Medical Oncologist, Johns Hopkins Kimmel Cancer Center

Director of the Institute of Laboratory Medicine, German Heart Center of the Technical University

This webinar presents recent evidence that demonstrates how incorporating circulating tumor DNA (ctDNA) assessments into real-world patient management can influence patient care decisions, alter radiographic interpretations, and impact clinical outcomes.

In particular, this webinar discusses OncoBEAM a ctDNA testing method based on BEAMing (Beads, Emulsion, Amplification, Magnetics) technology developed at the Johns Hopkins University School of Medicine. OncoBEAM provides highly sensitive mutation analysis for the accurate and reliable detection of rare tumor-derived DNA present in the blood of patients with cancer.

In this webinar, Dr. Evan Lipson of Johns Hopkins shares his experience on the clinical utility of ctDNA measurements as an adjunct to radiographic imaging for monitoring disease activity in advanced melanoma patients undergoing treatment with targeted therapy or immune checkpoint inhibitors. These results have important implications for the clinical management of patients receiving immunotherapy and demonstrate the value of performing ctDNA testing for better resolution of tumor activity when performed alongside routine imaging and clinical assessments.

Next, Dr. Stefan Holdenrieder of the Technical University of Munich examines the value of KRAS-mutant ctDNA as a highly specific marker for early response prediction and treatment monitoring of advanced pancreatic cancer patients receiving chemotherapy. The discussion focuses on the potential clinical benefit of monitoring changes in ctDNA levels in response to therapy, which appear more pronounced and rapid than changes in established protein biomarkers.

Clinical Director, Molecular Tumor Board & Medical Director, Gastrointestinal Cancers, Inova Medical Group

Professor of Pediatrics and Professor of Clinical Pathology and Laboratory Medicine, University of Pennsylvania Perelman School of Medicine

Chief Scientific Officer, N-of-One, a Qiagen Company

In 2016, the Association for Molecular Pathology (AMP), in partnership with the College of American Pathologists (CAP) and American College of Molecular Genetics (ACMG), launched a set of guidelines meant to set industry standards for reporting of molecular diagnostic test results in oncology, using a tier-based system and defined levels of evidence. Upon the release of these guidelines, several laboratories and molecular diagnostic decision-support companies incorporated them into their reporting to give pathologists and treating oncologists a more consistent report format that clearly conveys the level of importance and evidence for each variant, enabling them to provide the most relevant treatment options for oncology patients.

In this webinar, Dr. Timothy Cannon, Medical Director for Gastrointestinal Cancers at Inova Medical Group, Dr. Marilyn Li, Vice Chief of the Division of Genomic Diagnostics at Children’s Hospital of Philadelphia, and Dr. Sheryl Elkin, CSO of N-of-One, a Qiagen company, discuss adoption of the guidelines in the field to date, what’s working, and any new challenges/opportunities that have come from the initial launch.

Attendees can expect to learn about some of the complexities that exist in incorporating the AMP guidelines into treatment strategies, as well as what might be on the horizon in industry standardization for levels of evidence.  

Associate Professor, Department of Leukemia, MD Anderson Cancer Center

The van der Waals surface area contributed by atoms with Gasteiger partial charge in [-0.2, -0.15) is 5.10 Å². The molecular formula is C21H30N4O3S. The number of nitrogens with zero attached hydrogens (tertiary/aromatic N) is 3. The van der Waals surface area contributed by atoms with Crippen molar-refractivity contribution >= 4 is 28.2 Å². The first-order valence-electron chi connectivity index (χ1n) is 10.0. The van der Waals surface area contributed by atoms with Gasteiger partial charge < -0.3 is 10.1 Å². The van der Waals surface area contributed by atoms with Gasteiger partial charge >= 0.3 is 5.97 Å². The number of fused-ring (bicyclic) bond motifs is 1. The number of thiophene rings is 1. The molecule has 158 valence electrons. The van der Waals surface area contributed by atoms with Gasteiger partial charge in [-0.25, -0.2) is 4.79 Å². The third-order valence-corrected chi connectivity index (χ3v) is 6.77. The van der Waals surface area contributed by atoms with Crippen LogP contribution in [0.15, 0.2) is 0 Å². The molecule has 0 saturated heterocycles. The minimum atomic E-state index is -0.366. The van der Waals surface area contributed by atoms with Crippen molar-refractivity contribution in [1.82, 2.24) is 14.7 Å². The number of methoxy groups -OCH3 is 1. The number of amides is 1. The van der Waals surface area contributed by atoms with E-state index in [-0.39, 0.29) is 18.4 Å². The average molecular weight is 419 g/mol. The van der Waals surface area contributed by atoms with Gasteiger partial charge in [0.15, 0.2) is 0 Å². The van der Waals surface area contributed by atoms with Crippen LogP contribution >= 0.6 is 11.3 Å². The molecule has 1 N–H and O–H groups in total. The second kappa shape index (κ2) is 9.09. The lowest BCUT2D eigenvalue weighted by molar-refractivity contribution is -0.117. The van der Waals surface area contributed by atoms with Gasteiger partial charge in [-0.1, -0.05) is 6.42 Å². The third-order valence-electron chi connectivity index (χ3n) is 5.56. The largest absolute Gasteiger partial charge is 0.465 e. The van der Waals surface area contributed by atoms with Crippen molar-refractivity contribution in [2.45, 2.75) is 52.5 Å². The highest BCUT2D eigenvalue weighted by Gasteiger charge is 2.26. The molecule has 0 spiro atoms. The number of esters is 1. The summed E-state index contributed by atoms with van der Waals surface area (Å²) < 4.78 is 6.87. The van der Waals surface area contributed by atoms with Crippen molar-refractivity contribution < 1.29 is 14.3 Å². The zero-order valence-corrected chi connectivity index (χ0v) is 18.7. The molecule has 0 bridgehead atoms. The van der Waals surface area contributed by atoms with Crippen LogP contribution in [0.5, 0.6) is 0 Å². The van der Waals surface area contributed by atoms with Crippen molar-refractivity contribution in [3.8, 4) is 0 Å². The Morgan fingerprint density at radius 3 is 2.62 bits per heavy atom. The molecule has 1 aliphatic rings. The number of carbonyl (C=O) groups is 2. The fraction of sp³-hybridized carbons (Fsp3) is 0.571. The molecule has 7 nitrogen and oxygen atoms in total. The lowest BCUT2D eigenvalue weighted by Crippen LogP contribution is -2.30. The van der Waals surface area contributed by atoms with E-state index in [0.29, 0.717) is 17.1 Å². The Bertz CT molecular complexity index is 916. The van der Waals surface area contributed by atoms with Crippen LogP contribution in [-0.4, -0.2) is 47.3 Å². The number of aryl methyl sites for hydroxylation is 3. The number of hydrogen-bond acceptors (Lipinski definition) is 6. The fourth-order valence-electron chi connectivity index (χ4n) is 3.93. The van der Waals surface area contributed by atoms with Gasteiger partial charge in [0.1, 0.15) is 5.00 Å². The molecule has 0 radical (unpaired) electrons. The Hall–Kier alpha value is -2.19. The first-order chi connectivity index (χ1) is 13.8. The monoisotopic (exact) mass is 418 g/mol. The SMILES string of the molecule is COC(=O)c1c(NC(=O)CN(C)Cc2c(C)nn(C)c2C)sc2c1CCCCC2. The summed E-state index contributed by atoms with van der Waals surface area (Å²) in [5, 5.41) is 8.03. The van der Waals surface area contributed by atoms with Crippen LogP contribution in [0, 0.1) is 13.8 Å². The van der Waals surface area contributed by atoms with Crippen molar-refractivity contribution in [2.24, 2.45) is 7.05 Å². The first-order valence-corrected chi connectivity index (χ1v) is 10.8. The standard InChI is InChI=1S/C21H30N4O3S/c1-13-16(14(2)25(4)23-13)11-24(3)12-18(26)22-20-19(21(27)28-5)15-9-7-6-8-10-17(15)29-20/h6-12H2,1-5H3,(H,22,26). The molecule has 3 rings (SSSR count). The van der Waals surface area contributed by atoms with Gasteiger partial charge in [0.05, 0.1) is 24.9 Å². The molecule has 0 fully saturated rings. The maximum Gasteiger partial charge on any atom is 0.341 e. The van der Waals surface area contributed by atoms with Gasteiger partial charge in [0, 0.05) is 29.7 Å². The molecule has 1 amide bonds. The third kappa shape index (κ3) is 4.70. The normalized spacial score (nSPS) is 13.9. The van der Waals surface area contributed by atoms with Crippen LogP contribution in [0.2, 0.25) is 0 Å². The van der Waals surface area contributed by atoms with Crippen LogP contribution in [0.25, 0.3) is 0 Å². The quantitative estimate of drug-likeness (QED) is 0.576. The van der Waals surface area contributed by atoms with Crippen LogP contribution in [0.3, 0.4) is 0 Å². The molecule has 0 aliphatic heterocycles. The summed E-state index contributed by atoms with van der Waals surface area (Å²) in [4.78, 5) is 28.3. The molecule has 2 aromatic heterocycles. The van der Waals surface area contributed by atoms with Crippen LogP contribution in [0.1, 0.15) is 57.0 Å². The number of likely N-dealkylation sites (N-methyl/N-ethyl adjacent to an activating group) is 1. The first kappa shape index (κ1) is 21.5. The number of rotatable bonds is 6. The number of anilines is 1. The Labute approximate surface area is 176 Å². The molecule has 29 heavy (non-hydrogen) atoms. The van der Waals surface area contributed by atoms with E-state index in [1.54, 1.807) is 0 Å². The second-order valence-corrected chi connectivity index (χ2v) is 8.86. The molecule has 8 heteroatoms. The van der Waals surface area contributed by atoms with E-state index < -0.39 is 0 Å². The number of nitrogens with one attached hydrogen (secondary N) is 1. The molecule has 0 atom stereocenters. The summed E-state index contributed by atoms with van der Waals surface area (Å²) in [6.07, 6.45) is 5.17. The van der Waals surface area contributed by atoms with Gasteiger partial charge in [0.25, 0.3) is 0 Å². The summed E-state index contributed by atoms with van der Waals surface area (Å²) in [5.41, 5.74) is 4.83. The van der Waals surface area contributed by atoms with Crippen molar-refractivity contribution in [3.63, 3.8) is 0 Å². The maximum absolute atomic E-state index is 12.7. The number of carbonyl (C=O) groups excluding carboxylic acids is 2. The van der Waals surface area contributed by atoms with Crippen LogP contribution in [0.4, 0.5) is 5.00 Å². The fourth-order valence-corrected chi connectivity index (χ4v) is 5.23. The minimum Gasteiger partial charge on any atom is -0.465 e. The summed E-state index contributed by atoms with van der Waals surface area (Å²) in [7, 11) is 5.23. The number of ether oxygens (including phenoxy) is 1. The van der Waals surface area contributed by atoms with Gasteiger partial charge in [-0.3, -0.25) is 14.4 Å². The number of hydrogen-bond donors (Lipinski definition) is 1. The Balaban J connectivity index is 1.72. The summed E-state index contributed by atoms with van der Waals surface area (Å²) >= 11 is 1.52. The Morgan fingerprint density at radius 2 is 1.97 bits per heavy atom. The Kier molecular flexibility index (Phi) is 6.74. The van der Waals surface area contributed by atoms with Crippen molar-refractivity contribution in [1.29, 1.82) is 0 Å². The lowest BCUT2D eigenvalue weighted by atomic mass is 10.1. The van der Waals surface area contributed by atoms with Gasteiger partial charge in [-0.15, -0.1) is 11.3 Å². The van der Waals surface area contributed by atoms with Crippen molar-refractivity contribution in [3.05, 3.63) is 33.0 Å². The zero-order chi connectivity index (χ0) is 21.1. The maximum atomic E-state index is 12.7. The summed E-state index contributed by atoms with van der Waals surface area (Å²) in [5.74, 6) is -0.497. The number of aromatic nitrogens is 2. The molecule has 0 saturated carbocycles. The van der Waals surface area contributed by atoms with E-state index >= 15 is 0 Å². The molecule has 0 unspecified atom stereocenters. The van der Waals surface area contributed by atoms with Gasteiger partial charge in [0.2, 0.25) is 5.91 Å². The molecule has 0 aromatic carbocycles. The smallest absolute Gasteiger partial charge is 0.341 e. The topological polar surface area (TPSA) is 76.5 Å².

Director, New Collaborations, Isoplexis

This webinar provides an overview of current biomarker strategies for guiding the use of combination checkpoint immunotherapies in blood cancers.

Checkpoint immunotherapy has proven to be a powerful therapeutic against a variety of cancers, yet due to response rates that range between 20 percent and 40 percent, researchers and drug developers continue to seek ways to indicate response or non-response as early as possible. A particular area of focus is biomarkers that can assess the status of the pre-therapy tumor microenvironment in order to predict response.

Our speaker, Naval Daver of MD Anderson Cancer Center, discusses advanced immune-based approaches in acute myeloid leukemia that combine chemotherapy with checkpoint therapy, along with the relevant biomarker strategies associated with each.

Dr. Daver also describes a study based on a single-cell cytokine analysis system and Polyfunctional Strength Index (PSI) from Isoplexis that demonstrated that certain cytokine potency contributors, in particular from stimulatory cytokines, correlate with overall survival.

In addition, Jon Chen of Isoplexis shares several case studies using tumor-infiltrating lymphocytes in combination checkpoint immunotherapy that correlate polyfunction to outcome.

*Due to the location of our speakers, this webinar is pre-recorded.

Director, Penn State Institute for Personalized Medicine

Director of Customer Solutions and Applications, Bionano Genomics

This webinar reviews a recent study that applied whole-genome sequencing and optical genome mapping to identify a large number of previously undetected somatic structural variants in leukemia samples. 

Genomic analysis has driven major advances in leukemia, where the spectrum of driver mutations provides a much more rigorous classification of disease subtypes, with a correspondingly more robust prognostic power, than previous histological characterization.

In this webinar, Dr. James Broach, Director of the Penn State Institute for Personalized Medicine, discusses a study that indicates there are far more structural variants in leukemia than previously thought.

Dr. Broach and his team combined whole-genome sequencing and optical genome mapping to a number of adult and pediatric leukemia samples. The method identified 97 percent of the structural variants previously reported by karyotype analysis of these samples, as well as an additional fivefold more such somatic rearrangements. 

The method identified on average tens of previously unrecognizable inversions and duplications and hundreds of previously unrecognizable insertions and deletions. These structural variants affected a number of leukemia-associated genes as well as cancer driver genes not previously associated with leukemia and genes not previously associated with cancer. Analysis indicates that the status of several of the recurrently mutated genes identified in this study significantly affect survival of AML patients.

Dr. Broach discusses the implications of the findings, which suggest that current genomic analysis methods fail to identify a majority of structural variants in leukemia samples — an omission that may hamper diagnostic and prognostic efforts.